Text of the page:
Re: Bamboo!!!
« Reply #13 on: September 28, 2008, 08:41:49 AM »
Bamboo is very seriously invasive in Australia, a single clump of bamboo will prevent anything else growing that native animals or birds may use as habitat, and can spread many dozens of kilometres in only five years, even over paved areas, sending up suckers in cracks and beyond fences.
Better than concrete, mate.
greenwithagun - permaculture, democracy, and a future for the world

Re: Bamboo!!!
« Reply #14 on: September 28, 2008, 01:05:18 PM »
Better than concrete, mate.

Er, concrete doesn't wipe out whole ecological systems, create a monoculture by killing off all diversity and other species, and starve out native animals so that all of them either die or have to migrate out of an area.

Concrete does none of those things.

But what would I know. I live in Australia, where we are all stupid and actually want to preserve nature. More fool us. We should just plant bamboo everywhere, get rid of all Australian plant and animal species, then there would be no problem any more. And you'd be happy, which is far more important than preserving natural diversity and a native ecology.

Re: Bamboo!!!
« Reply #15 on: September 29, 2008, 04:45:50 AM »
Er, concrete doesn't wipe out whole ecological systems, create a monoculture by killing off all diversity and other species, and starve out native animals so that all of them either die or have to migrate out of an area.
Please point out an area which has been concreted, but has a thriving ecological system and supports native animals.

Quote
But what would I know. I live in Australia, where we are all stupid and actually want to preserve nature.
Where do you think I live, the Antarctic Peninsula?

Does concreting preserve nature?

I am not saying that introducing exotics thoughtlessly is a good thing. I am saying that exotic flora and fauna are better than no flora and fauna. And in the sorts of places many GGs are working, that's the choice they're faced with.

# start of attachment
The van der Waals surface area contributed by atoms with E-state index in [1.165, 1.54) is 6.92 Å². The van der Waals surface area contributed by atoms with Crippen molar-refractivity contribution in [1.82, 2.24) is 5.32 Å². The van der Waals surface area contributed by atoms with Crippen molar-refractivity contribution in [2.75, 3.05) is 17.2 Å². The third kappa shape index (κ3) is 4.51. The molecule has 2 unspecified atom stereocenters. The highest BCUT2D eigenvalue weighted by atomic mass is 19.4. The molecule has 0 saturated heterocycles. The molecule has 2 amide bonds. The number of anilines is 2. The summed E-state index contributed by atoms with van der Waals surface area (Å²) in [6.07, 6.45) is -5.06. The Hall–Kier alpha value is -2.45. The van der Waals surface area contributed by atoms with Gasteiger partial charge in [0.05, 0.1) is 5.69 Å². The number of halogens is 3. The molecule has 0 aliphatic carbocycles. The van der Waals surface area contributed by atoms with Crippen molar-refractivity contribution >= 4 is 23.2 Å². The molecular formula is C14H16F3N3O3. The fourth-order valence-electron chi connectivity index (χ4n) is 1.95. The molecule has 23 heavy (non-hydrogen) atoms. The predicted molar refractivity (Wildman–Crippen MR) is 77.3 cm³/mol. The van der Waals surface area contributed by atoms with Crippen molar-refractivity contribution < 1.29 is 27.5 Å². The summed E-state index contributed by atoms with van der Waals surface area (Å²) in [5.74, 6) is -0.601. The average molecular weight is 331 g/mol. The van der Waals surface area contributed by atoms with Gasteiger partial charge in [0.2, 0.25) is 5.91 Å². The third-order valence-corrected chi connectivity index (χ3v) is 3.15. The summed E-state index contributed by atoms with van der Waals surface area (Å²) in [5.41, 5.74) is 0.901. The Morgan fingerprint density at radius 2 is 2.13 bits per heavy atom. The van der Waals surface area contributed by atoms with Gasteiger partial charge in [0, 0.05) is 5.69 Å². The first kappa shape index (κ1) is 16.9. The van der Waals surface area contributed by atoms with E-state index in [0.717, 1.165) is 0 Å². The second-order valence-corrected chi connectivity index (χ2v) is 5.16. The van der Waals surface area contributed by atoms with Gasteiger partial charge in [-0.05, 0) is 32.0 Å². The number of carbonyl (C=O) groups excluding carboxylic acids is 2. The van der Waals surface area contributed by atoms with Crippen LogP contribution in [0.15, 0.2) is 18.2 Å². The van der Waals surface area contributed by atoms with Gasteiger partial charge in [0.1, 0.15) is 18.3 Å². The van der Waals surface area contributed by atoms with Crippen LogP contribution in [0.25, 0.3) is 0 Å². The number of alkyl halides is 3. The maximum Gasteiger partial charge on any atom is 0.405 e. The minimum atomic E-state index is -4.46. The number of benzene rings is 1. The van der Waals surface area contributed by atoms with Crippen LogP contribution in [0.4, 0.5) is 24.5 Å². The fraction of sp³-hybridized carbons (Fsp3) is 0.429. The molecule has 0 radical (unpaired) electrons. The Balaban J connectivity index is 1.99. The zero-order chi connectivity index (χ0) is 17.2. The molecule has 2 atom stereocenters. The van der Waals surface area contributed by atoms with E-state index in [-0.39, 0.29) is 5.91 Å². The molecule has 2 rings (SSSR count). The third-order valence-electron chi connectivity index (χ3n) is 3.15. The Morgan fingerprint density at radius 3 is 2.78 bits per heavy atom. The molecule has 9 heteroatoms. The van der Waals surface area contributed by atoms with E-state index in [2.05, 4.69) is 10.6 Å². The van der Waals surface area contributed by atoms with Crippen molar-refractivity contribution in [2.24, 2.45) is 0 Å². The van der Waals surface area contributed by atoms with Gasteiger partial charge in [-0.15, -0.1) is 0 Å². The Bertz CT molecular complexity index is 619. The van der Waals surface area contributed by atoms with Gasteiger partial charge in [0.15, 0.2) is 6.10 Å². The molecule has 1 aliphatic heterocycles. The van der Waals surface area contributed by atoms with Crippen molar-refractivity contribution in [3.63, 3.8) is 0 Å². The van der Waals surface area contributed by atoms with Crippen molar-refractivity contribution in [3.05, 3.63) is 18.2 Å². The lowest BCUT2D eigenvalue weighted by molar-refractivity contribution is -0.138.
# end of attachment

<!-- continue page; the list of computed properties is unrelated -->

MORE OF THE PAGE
We're not talking about putting bamboo or whatever in a native forest. We're talking about having it some place like this,



or this,



If you could explain how leaving those places as they are enhances native flora and fauna, I'd be very interested to hear it. Exotics would do more good than harm to such a place.

Wherever possible, certainly we should plant natives, or exotics shown to interact well with the natives. But sometimes that's not possible, we have the plants we have, and the choice then becomes between exotics and nothing.
greenwithagun - permaculture, democracy, and a future for the world

Re: Bamboo!!!
« Reply #16 on: September 30, 2008, 09:59:13 AM »
I have seen urban plantings of contained bamboo in WA and SA where people thought the suckeros of bamboo would do no harm, just like the settings you photographed.

The suckers ran right under road surfaces and kept breaking through, causing a blowout in the city's road maintenance budget and making some stretches of road undriveable to low-clearance cars.

And wild bamboo took off four kilometres away on untended land, and ran riot. It had to be burnt out, taking with ait a littole remnent native buishland that hadn't already been suffocated out by the bamboo. In Austgralia it's dangerous, which is why it is illegal.

If you wish to remove concrete and replace it with plants, firstly you'll have to get permission to demolish the manmade work, then once you have that permission, why not plant something a bit less environmentally damaging?